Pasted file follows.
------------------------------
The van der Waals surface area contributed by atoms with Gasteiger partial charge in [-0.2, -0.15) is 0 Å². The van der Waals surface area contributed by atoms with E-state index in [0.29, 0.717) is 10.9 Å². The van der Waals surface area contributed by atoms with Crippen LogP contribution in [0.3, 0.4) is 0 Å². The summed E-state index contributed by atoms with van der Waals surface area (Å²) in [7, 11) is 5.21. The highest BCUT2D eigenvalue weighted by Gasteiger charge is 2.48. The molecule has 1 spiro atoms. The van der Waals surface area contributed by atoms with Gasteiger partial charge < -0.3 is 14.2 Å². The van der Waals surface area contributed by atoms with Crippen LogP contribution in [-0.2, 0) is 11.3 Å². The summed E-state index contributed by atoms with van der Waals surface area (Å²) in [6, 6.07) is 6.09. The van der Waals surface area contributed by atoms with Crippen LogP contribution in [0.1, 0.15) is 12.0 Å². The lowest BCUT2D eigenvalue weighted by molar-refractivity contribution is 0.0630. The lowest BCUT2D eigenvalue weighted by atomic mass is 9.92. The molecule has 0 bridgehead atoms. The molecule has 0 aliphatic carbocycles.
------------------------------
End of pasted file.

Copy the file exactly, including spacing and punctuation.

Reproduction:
The van der Waals surface area contributed by atoms with Gasteiger partial charge in [-0.2, -0.15) is 0 Å². The van der Waals surface area contributed by atoms with E-state index in [0.29, 0.717) is 10.9 Å². The van der Waals surface area contributed by atoms with Crippen LogP contribution in [0.3, 0.4) is 0 Å². The summed E-state index contributed by atoms with van der Waals surface area (Å²) in [7, 11) is 5.21. The highest BCUT2D eigenvalue weighted by Gasteiger charge is 2.48. The molecule has 1 spiro atoms. The van der Waals surface area contributed by atoms with Gasteiger partial charge < -0.3 is 14.2 Å². The van der Waals surface area contributed by atoms with Crippen LogP contribution in [-0.2, 0) is 11.3 Å². The summed E-state index contributed by atoms with van der Waals surface area (Å²) in [6, 6.07) is 6.09. The van der Waals surface area contributed by atoms with Crippen LogP contribution in [0.1, 0.15) is 12.0 Å². The lowest BCUT2D eigenvalue weighted by molar-refractivity contribution is 0.0630. The lowest BCUT2D eigenvalue weighted by atomic mass is 9.92. The molecule has 0 bridgehead atoms. The molecule has 0 aliphatic carbocycles.